Jan 02 2018

A Dose of Chaos: The 7th Bi-City Biennale of Urbanism\Architecture

by Joe Zhu
Aerial view of Nantou Old Town, the main exhibition venue of the seventh Bi-City Biennale of Urbanism\Architecture (UABB). Courtesy UABB, Shenzhen.
Aerial view of Nantou Old Town, the main exhibition venue of the seventh Bi-City Biennale of Urbanism\Architecture (UABB). Courtesy UABB, Shenzhen.

The end of 2017 was a busy time for Shenzhen, with the seventh edition of Bi-City Biennale of Urbanism\Architecture (UABB) unfolding at various venues throughout the city. Carrying the theme “Cities, Grow in Difference,” UABB was jointly curated by Hou Hanru alongside architects Liu Xiaodu and Meng Yan. The main exhibition is located in Nantou Old Town, with five satellite venues located at Luohu, Yantian, Longhua (Shangwei and Dalang) along with Guangming New District. On top of these, 13 other collateral exhibitions are being held all over the city. 

In the early 2000s, starchitect Rem Koolhaas led an in-depth study of “villages within cities” in the Pearl River Delta region; since then, this unique phenomenon of Chinese urbanization has been a topic of interest among architects and those engaged in international urban studies. UABB spotlights this occurrence—or spectacle—in a city that has grown at breakneck speed from a backwater town to a megacity with a population over 11 million in under 40 years. Such growth has led to urban planners failing to keep up, which is why some parts of Shenzhen are organized not unlike a small village. Nantou is one such example; its history can be traced back by 1700 years, and the neighborhood (or historic town) has been called the origin of Shenzhen and Hong Kong. Ming dynasty (1368–1644) walls and small temples can still be found in the area, but most of Nantou is now where migrant workers live temporarily, and the streets are lined with street food shops, markets and butcher shops. Art would be the last thing you’d think of here.

Bi-City Biennale of Urbanism\Architecture (UABB) 2017 curator Meng Yan leading the media preview around Nantou Old Town. Courtesy UABB, Shenzhen.

Installation view of the seventh Bi-City Biennale of Urbanism\Architecture (UABB), Shenzhen, 2017–18. Courtesy UABB, Shenzhen.

It is precisely this reason why 2017’s UABB is interesting. Chaos defines the area, with everything being louder than everything else, lending context to the biennial’s content. Street noise drowns out the performers on a rooftop, and all kinds of colorful banners distract the viewers’ attention from the biennial’s promotional posters. The security guards’ armbands are reminders that there is actually an exhibition in the village.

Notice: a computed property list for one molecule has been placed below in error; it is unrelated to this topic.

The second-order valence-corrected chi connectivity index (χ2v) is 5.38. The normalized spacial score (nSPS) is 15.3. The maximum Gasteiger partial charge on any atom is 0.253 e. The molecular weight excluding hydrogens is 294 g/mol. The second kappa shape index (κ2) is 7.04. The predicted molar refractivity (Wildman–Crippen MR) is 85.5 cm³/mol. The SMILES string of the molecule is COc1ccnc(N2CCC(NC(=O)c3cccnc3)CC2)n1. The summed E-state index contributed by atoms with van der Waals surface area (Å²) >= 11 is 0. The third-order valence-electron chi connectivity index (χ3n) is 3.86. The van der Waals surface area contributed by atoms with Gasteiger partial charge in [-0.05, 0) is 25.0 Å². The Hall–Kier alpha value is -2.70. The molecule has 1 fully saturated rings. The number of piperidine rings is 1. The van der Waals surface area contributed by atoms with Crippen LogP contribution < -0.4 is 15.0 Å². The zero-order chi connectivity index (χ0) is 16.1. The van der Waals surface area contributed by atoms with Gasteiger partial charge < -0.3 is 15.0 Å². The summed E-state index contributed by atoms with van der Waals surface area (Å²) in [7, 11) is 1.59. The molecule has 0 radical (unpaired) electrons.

With presentations mounted in a former industrial building, it is easy to see that everything was made in a hurry, with plenty of dust and an unpleasant smell left behind. The exhibition is presented in three sections, namely “Global South,” “Urban Village,” and “Art, Making Cities.” Since architecture drives the biennial’s theme, all kinds of designs and plans are on view. Various artworks, mainly videos, focus on villages in the Pearl River Delta region, showing a side of Chinese urban life rarely seen by outsiders. A series of public talks, performances and workshops bolster the program and work in concert with the exhibition.

The main exhibition venue of the seventh Bi-City Biennale of Urbanism\Architecture (UABB) at Nantou Old Town A1 District. Courtesy UABB, Shenzhen.

During my visit, I was asked several times on the street, by local shop owners, about what was going on. Like many other high-profile events, UABB has disregarded the local community. There is a particular note of dissonance in the “Art, Making Cities” section, which contains many works from artists, such as David Hammons, that are known for their outspoken social commentary. “Village” streets and the lives of people who live and work there remain turbulent and anarchic, and the residents of Nantou couldn’t care less about an art event that was taking place in their space. Conceptually, they have been displaced—which is what they face in real life, as Shenzhen marches on to become an ever-larger metropolis.

A street in Nantou Old Town, Shenzhen. Courtesy Bi-City Biennale of Urbanism\Architecture, Shenzhen.

The seventh Bi-City Biennale of Urbanism\ArchitectureCities, Grow in Difference, will be on view at various venues in Shenzhen until March 15, 2018.

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